Tuesday, September 20, 2011


Thinking about all the things in Spanish and Guaraní that confuse me reminded me of things in English that confused me as a kid.

Booty / Body
They sound pretty similar. Also shaking your booty requires shaking ones body.

Fudge / truffles / Fuji / fungus / sushi
This one is a little complicated. Truffles can be chocolate or mushrooms. Fudge is a kind of chocolate. Fuji is the name of a mountain in Japan, and sounds kindof like sushi which is a type of food they eat in Japan, and kindof like fungus, and kindof like fudge. I therefore connected them all and figued fuji was a type of mushroom/truffle they ate in Japan.

I didn`t get that ph makes an `f ´sound so I figured that the correct pronouniation was `pone´ and the way we said it was incorrect like "`aint" or "gonna".

So last week I was at PDM/IST along with all the other PCVs from G35 and one CC each at CAFASA in Ypacarai. In additional to the RHS PCVs, all of the G32 PCVs from the EEE and UYD projects came in as well for our EYD sector encuentro and to meet our new PM Jeremy Smith. Jeremy is replacing Alastair (who`s normal job is PS for EBC) who had been our acting APCD since Josefina was fired in April. Don Clark, the PCPYCD also came in on Monday and Friday. Lindsey, our PCVC did a lot of the work organizing the whole thing because Jeremy was so new.

So, as you can see, Peace Corps has another language of is own.

Saturday, September 17, 2011


I haven`t written in a while. I`m at the library again, but the internet isn`t working. It`s only been working in the mornings until cutting off some time before noon since last Monday at least. Since I can`t pursue my normal distractions, it is probably a good time to write something.
I`ve been ramping up my involvement here. While the facilities and recources here excellent for Paraguay, they are managed inefficiently if at all. It was very difficult even to get the 4 principal actors here together for a meeting: the president, vice president, and the two librarians. The vice president is very active and motivated, but has several other responsibilities, including his day job at the Suspervisión Pedadgogica, so he is limited in how much he can get done. The librarians are paid to be here all day (one or the other of them from 8am - 6pm, M-F, 8-12 Sat.) but tend to do only the minimum ammount of work. They`ve just completed an inventory of all the books we have here (13 months after opening) but madeningly, insanely, the inventory includes the author, the publishing company, and even the city it was published in, but nothing at all about the subject of the book. Not even fiction vs. nonfiction.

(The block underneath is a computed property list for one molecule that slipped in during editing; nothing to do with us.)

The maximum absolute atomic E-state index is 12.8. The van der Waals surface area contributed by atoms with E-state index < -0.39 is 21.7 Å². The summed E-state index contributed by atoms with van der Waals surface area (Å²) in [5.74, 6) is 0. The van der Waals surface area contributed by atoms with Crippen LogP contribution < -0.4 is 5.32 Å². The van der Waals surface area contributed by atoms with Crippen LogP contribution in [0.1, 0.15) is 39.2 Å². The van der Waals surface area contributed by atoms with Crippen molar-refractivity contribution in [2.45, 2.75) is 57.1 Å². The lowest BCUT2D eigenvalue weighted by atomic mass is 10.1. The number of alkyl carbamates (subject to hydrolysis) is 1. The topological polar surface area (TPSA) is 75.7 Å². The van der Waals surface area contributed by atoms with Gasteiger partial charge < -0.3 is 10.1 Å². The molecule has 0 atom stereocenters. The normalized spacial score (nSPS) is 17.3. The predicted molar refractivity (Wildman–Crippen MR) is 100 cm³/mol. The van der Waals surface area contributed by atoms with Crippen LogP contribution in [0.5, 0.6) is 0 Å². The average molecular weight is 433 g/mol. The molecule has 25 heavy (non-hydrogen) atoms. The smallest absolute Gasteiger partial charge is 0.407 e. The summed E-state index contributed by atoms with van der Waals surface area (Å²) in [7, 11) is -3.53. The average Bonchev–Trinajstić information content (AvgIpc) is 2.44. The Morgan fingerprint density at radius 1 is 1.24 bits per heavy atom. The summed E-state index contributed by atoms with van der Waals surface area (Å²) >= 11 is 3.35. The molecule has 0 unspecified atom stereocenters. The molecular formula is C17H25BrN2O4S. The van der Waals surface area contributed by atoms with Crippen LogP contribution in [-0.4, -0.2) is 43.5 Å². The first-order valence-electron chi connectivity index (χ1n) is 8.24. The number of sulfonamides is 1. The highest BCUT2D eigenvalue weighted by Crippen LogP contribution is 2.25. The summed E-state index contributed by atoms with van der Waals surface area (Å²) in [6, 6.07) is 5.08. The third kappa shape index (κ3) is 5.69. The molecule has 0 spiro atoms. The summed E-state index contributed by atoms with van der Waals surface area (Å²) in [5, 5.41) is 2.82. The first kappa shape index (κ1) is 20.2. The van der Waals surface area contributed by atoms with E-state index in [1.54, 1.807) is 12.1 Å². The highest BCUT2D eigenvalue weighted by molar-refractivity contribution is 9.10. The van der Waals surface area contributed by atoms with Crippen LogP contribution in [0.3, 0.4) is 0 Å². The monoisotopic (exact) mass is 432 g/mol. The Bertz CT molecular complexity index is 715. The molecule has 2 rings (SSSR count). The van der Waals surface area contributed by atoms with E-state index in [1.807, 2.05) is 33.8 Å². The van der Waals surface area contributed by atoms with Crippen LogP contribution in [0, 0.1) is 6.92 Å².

Last week I was excited that we were able to dig a large freestanding black chalkboard out of the supervisión office to bring over here. We now have announcements, rules, and the schedule publicly posted where people can see them! So that was cool. Now I want to work on an improved organizational system. This oughtn`t to be too hard. The current system is to try and remember, or guess, where a book was previously and to put it back there. About half the shelves are labeled and about half the labels actually apply to the books on that shelf. The easiest thing to do will be just to improve the labels, make more of them and make sure the related books actually go there. But many books are already unorganized. I would like to work towards having a dewey decimal system for all the books, each with its own number alongside all the other information in the inventory. We need to work on letting people know (like, a sign would help) that they should leave the books on the tables for the librarians to reshelve. First we need the librarians to care about where the books even go in the first place.
The librarians basically don`t have any oversight. There`s the president, but she never comes here, and seems uninterested in the whole thing. Unfortunately the library commisión decided to have its leaders elected for 5 years (!) just like Paraguayan national elections, so Teresa will be president for just under 4 more years. She is a good woman, and is also in charge of the comedor (like a soup kitchen I guess, but only for kids) where she takes a more active interest. However, even there our construction of a (to my mind) unnecesarily huge garden has stalled for no aparent reason.
Not having reliable internet access has been frustrating. It is something I have really come to depend on. It seems crazy that I can be all the way out really in the middle of nowhere and use computers and the internet daily and that I acutely feel the lack of them when I cannot, but this is the 21st century, folks. When I applied for Peace Corps, and later as I packed and prepared to leave, I imagined a romantic technology purge that would elevate my conciousness and health. The truth is I`ve been using computers daily for most of my life. By 3rd grade I had my favorite computer games that I played all the time. Here I even enjoy doing little technology favors for people, setting up a printer, changing the langugage settings from English, trying (in vain) to help to pirate windows, because it means I can get my hands on something so familiar as a computer.
Anyhow, my father has offered to buy me a laptop for my birthday and bring it down with him in October when he comes to visit for 9 days. I hesistated for about 24 hours before giving in to my fantasies of computational prowess. Once I did a little looking around online and realized just how powerful even laptops are today my salivation intensified. 6 gigs of RAM? 8? are you kidding me? And I`m still taking cold showers, washing my dishes by hand, cooking a lot, walking and riding my bike everywhere, making things out of cans and plastic bottles and cardboard, building fires in my wonderful woodstove, laying bricks, hopefully gardening soon, and living pretty damn simply anyhow.